The Army has given the color guard information for the military parade and a bit more but even that hasn’t been complete.

The Navy did away with it’s D&C manual and the Marine Corps picked up that job but left the Navy uniqueness out which was a very bad oversight. Honestly the MCO should be a Department of the Navy publication and include the Navy and Coast Guard color guard requirements. The MCO does somewhat better for color guard information outside a military parade but it’s also still not complete.

The Air Force/Space Force pamphlet went from a manual (holds guidance authority) to a regulation (has strict authority that will be followed), back to a manual (weakened), and is now a pamphlet (no authority whatsoever, it’s tantamount to a sticky note on the edge of your computer screen). The color guard information has always been extremely limited but the reader was told to use the other manuals based on rifle type (which NEVER made any sense at all and still doesn’t).

The difference is striking

Ceremonial drill has an explanation for every aspect of a performance and the reasoning behind it all. For instance, every colors presentation for any type of ceremony is completely mapped out. There is no guesswork, no “use your best judgement” (I’m looking at you, AF). Ceremonial drill has evolved over time to what we have now and it works so much better. I’m concentrating on colors but this applies to firing party and pallbearers, the three ceremonial elements. Standard formations (Battalion/Wing) are the same, it’s just that ceremonial techniques are used (Ceremonial at Ease instead of Parade Rest).

What does Regulation Drill need?

(Concentrating on color guard here.) Tighter, fully explained guidelines = better a performance. Because those guidelines provide a vastly better understanding of standards and the expected outcome. Similarly, loose guidelines = poorer performance because the team forced into guessing what to do at times.

Expanded and Precise Guidelines

Dr. Spock destroyed child rearing with his of advice (from 1946 to petering out in the early 1980s) to raise with praise only and not setting strict guidance. He did this on purpose (that’s a deep rabbit hole), following the guidelines for training a dog. A dog doesn’t understand punitive measures but reacts much better to positive reinforcement. Not so the child. In order to not figuratively wander, a child needs strict parameters and as much information as possible as he/she grows in order to make the best decisions possible.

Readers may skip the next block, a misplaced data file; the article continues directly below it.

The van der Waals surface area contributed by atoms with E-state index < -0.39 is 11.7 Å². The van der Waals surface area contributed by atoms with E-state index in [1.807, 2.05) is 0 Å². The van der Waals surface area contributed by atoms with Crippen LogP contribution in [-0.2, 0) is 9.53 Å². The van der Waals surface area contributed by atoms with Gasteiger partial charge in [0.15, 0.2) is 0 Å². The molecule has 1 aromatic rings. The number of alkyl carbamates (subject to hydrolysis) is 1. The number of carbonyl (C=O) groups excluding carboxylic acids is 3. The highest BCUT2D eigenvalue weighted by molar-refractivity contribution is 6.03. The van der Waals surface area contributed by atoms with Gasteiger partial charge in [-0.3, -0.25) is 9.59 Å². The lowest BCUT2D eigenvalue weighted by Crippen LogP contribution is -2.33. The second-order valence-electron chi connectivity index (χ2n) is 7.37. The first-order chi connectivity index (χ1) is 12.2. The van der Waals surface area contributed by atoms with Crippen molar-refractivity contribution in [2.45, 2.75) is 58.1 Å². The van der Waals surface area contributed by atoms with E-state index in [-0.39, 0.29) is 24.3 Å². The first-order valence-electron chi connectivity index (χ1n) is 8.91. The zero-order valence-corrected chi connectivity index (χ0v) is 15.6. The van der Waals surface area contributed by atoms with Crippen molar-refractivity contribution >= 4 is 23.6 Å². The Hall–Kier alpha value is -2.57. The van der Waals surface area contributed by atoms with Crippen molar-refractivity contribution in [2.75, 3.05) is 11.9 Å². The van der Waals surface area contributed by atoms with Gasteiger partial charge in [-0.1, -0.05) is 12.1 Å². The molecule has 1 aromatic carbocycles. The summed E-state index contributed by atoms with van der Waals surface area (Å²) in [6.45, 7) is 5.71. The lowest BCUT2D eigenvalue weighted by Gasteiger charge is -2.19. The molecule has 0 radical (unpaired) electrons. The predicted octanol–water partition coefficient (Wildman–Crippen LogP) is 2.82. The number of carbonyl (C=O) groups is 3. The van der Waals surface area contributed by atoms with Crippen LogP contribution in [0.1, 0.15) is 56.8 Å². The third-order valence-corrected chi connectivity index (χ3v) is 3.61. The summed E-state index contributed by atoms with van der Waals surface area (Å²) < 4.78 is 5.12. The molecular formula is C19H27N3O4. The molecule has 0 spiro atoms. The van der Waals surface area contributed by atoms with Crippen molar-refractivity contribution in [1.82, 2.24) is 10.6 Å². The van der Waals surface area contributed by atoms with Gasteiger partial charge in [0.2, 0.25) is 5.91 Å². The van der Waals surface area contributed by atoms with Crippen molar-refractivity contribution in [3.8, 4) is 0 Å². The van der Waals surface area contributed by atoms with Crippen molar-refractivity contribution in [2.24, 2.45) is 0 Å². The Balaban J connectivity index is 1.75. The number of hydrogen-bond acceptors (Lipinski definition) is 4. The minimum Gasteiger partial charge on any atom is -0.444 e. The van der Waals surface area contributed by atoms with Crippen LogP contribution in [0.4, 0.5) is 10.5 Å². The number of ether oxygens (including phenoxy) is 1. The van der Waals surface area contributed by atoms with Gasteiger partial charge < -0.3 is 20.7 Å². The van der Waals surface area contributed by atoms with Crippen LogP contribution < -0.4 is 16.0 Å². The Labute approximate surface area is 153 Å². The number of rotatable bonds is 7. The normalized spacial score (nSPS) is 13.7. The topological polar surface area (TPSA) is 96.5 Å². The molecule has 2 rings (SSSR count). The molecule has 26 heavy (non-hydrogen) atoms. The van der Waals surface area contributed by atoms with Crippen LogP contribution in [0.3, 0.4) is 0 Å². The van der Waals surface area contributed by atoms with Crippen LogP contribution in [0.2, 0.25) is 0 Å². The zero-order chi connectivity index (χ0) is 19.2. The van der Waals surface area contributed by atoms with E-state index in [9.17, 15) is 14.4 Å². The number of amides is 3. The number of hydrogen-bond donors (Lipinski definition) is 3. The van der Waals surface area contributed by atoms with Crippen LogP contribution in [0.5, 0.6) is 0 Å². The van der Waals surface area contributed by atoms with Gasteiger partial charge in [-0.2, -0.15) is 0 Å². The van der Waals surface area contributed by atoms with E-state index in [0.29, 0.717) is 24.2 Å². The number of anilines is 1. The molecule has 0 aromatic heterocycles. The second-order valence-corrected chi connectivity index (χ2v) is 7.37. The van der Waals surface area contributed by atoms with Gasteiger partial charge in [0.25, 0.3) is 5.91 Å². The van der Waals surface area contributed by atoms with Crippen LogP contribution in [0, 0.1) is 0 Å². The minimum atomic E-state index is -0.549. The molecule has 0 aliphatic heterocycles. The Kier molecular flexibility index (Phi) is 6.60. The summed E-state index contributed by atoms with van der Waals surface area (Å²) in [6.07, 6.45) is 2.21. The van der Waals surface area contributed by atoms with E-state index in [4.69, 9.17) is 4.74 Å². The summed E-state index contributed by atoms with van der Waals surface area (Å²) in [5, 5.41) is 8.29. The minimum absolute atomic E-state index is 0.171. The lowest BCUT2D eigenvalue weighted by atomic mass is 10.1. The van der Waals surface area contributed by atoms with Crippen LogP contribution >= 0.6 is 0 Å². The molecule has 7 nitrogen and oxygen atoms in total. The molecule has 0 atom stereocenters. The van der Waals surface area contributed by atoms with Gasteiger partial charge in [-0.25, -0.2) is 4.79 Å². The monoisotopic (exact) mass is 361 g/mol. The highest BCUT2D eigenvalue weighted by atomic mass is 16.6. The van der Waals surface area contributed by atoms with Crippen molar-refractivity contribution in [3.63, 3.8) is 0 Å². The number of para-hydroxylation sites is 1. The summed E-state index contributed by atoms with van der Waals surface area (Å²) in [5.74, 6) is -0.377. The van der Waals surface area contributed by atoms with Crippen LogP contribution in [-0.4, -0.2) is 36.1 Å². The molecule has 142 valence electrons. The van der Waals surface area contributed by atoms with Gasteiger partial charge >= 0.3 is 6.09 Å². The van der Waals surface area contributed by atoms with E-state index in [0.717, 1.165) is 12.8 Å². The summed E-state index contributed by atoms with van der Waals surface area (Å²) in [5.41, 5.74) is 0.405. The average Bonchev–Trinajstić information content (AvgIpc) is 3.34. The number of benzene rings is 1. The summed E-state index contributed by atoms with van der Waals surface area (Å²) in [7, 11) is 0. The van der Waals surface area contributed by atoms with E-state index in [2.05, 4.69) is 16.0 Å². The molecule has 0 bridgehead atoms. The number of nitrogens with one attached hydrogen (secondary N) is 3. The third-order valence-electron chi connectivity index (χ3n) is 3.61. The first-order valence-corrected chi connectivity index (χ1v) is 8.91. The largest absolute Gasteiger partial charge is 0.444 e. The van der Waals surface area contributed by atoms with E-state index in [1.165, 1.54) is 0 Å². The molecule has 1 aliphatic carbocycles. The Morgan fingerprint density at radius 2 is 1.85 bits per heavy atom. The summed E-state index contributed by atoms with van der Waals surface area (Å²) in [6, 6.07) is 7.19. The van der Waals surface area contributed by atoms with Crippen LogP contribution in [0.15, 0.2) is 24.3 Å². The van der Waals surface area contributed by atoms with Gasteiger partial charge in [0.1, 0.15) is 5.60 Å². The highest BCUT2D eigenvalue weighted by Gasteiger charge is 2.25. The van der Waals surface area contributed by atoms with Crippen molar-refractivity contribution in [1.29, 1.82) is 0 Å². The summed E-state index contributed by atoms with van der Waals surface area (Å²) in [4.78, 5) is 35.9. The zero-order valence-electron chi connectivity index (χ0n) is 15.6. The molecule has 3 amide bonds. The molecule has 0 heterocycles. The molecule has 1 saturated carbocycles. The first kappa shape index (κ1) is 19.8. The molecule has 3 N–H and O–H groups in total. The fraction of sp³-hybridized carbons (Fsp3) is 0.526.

Active Duty, National Guard, and Reserve color guards constantly flounder due to a lack of information and strict guidelines. Now bring in ROTC, JROTC, and cadets in other programs and we have a weak application of necessary and yet vague requirements across the board. I’m still focusing on the color guard.

Authority to Enforce

The Decline and Fall of Roman Empire, a book by Edward Gibbon, details how Rome fell. In a brief nutshell that doesn’t do the book any justice, Rome fell due to standards dropping like a stone.


The Army created Field Manual 22-5, Infantry Drill Regulations, in 1939. I was a mix of D&C and combat information. In 1958, 22-5 was retitled to Drill and Ceremonies and expanded to include all kinds of information to include the first brief description for the color guard. FM 22-5 went through many changes, became FM3-21.5 and then lost all of it’s authority by becoming a Training Circular. What does “training circular” even mean?

Marine Corps, Navy, & Coast Guard

The Navy’s Landing-Force Manual (I have the 1921 edition) had a small section for individual armed drill. Renamed, The Landing Party Manual by at least 1950 had D&C removed. The Bluejacket’s Manual had some individual armed drill (I have the 1943 edition). NAVMC 2691, Marine Corps Drill and Ceremonies, was created as far as I can tell in 1980. Why it was titled just for the Marine Corps and did not include the Navy and Coast Guard leaves me scratching my head. It seems obvious to at least mention the other two services that rely solely on the manual. However, US Navy Regulations (1990) states that 2691 is followed for funerals. The concentration was on combat applicability with ceremonies briefly mentioned.